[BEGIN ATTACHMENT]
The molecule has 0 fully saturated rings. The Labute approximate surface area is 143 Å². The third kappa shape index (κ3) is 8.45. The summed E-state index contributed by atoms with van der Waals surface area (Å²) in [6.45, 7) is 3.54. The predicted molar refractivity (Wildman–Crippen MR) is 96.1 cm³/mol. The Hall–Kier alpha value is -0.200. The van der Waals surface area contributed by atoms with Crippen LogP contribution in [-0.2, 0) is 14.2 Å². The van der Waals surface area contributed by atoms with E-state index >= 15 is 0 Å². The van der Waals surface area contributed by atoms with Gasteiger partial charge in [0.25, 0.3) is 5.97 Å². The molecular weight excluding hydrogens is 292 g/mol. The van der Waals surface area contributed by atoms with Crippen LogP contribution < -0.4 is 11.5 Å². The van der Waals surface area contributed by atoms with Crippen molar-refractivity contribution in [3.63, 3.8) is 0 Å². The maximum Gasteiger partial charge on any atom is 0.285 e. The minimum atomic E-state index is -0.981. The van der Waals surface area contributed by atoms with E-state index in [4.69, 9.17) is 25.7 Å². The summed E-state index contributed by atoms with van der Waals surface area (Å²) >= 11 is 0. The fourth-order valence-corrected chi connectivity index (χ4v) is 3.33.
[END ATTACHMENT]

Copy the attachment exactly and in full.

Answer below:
The molecule has 0 fully saturated rings. The Labute approximate surface area is 143 Å². The third kappa shape index (κ3) is 8.45. The summed E-state index contributed by atoms with van der Waals surface area (Å²) in [6.45, 7) is 3.54. The predicted molar refractivity (Wildman–Crippen MR) is 96.1 cm³/mol. The Hall–Kier alpha value is -0.200. The van der Waals surface area contributed by atoms with Crippen LogP contribution in [-0.2, 0) is 14.2 Å². The van der Waals surface area contributed by atoms with E-state index >= 15 is 0 Å². The van der Waals surface area contributed by atoms with Gasteiger partial charge in [0.25, 0.3) is 5.97 Å². The molecular weight excluding hydrogens is 292 g/mol. The van der Waals surface area contributed by atoms with Crippen LogP contribution < -0.4 is 11.5 Å². The van der Waals surface area contributed by atoms with Crippen molar-refractivity contribution in [3.63, 3.8) is 0 Å². The maximum Gasteiger partial charge on any atom is 0.285 e. The minimum atomic E-state index is -0.981. The van der Waals surface area contributed by atoms with E-state index in [4.69, 9.17) is 25.7 Å². The summed E-state index contributed by atoms with van der Waals surface area (Å²) >= 11 is 0. The fourth-order valence-corrected chi connectivity index (χ4v) is 3.33.